This weeks episode of DATE YOUR WIFE is all about parenting. With my oldest daughter moving into preteen life seems a little more dramatic. Press play you might be able to relate to some of her parenting stories.
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Garrett channels his inner DJ for this week’s Date Your Wife podcast where he and Danielle talk about some problems they’re facing in the parenting department with their once snuggly-cuddly seventh grader, and also share some of the victories they’re experiencing with Garrett’s nineteen-year-old son.
Every week inside the Date Your Wife Podcast, married couple Danielle K. White and Garrett J. White share insights and perspectives from within their own lives regarding Sex, Money, Parenting & Communication.
Point #1: Cell Phone Game Changer
- Cell phones have changed the game for kids, forcing kids today to grow up much faster, and at the same time, they’re NOT growing up. They’ve gotten really good at being able to communicate via text, but they haven’t learned how to commutate face-to-face.
- Danielle recalls waiting for boys to call her when she was in Junior High. She was nervous and sweating, hoping she wouldn’t sound like a dork or stutter. Today, it’s a matter of text, erase, edit, and send.
Ask Yourself: How has communication changed since you were a teen?
Point #2: Bed Time Shenanigans
- The bed-time routine at the White household can sometimes look more like a shit show, with their seventh grader going into psycho mode while Garrett takes away her cell phone.
- Unbeknownst to Garrett who is in the middle of a yelling match in one room, Danielle is in another other room consoling their seven-year-old who has a pillow over her ears saying, “I hate this part!”
Ask Yourself: What does your bed time routine look like?
Point #3: Old School Discipline
- When their oldest daughter back-talks Danielle, Garrett wonders if her mother would have tolerated that behavior. As a seventh grader, Danielle remembers being backhanded by her mother while they were driving.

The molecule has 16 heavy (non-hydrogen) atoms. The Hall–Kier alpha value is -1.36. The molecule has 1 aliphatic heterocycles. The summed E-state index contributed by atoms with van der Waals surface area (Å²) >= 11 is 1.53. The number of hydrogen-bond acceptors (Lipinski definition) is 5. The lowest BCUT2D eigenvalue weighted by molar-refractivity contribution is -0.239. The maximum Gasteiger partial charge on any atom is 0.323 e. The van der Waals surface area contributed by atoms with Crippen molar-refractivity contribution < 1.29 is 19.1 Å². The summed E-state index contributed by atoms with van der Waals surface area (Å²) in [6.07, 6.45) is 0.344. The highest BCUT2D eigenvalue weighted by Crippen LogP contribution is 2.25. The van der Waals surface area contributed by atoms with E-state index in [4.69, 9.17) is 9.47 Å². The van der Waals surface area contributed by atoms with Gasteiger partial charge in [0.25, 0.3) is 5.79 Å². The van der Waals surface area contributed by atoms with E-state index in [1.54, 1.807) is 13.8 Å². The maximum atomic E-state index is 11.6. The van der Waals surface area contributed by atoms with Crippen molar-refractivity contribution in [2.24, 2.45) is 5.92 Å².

- As an eighth-grader, Garrett found himself wandering the streets of their new city for four hours after his mom kicked him out of the van for fighting with his siblings. That was before cell phones.
Ask Yourself: How do your disciplining methods differ from those of your parents?
Point #4: Jump Through the Windows
- Danielle: When kids are little, they operate on your agenda; when they turn into teenagers, you operate on their agenda – that’s your window in. In order to gain that connection, I’m constantly looking for my windows.
- Garrett: We have some traction in her world. The key is being present with what her issues are and what’s going on in her world. Perhaps we actually do know what we’re doing.
Ask Yourself: What can you do to be more aware of those little windows of opportunity to connect with your children?
Point #5: Navigating the Parental Waters of Divorce
- It was only a couple years ago that Garrett’s nineteen-year-old son wouldn’t talk to him. Today, he is an integral part of the Warrior landscape as he and Garrett forge a new relationship that has recently included bringing Garrett’s ex-wife and her family into the picture.
- A family intervention during the Warrior Woman event in the summer of 2018 proved not only healing but life transforming as Garrett and his ex-wife were able to take radical responsibility, let go of stories, and come to a peaceful place, demonstrating that anything is possible.
Ask Yourself: How are navigating the waters of parental divorce?
Have a discussion about the challenges cell phones have brought into your family.
Date Night Topic:
How can you better support each other in how you parent? Brainstorm different ideas and strategies and choose one or two to begin implementing.
Quote of the Week:
“The emotional fortitude of children isn’t what it used to be. Kids today are growing up intellectually very quickly, with great articulation and communication, but emotionally they’re going backward.”
-Garrett J. White
“Because you are so mad and so bitter, and are not dealing with your own shit and your own stories, it is ultimately holding you back.”
-Danielle K. White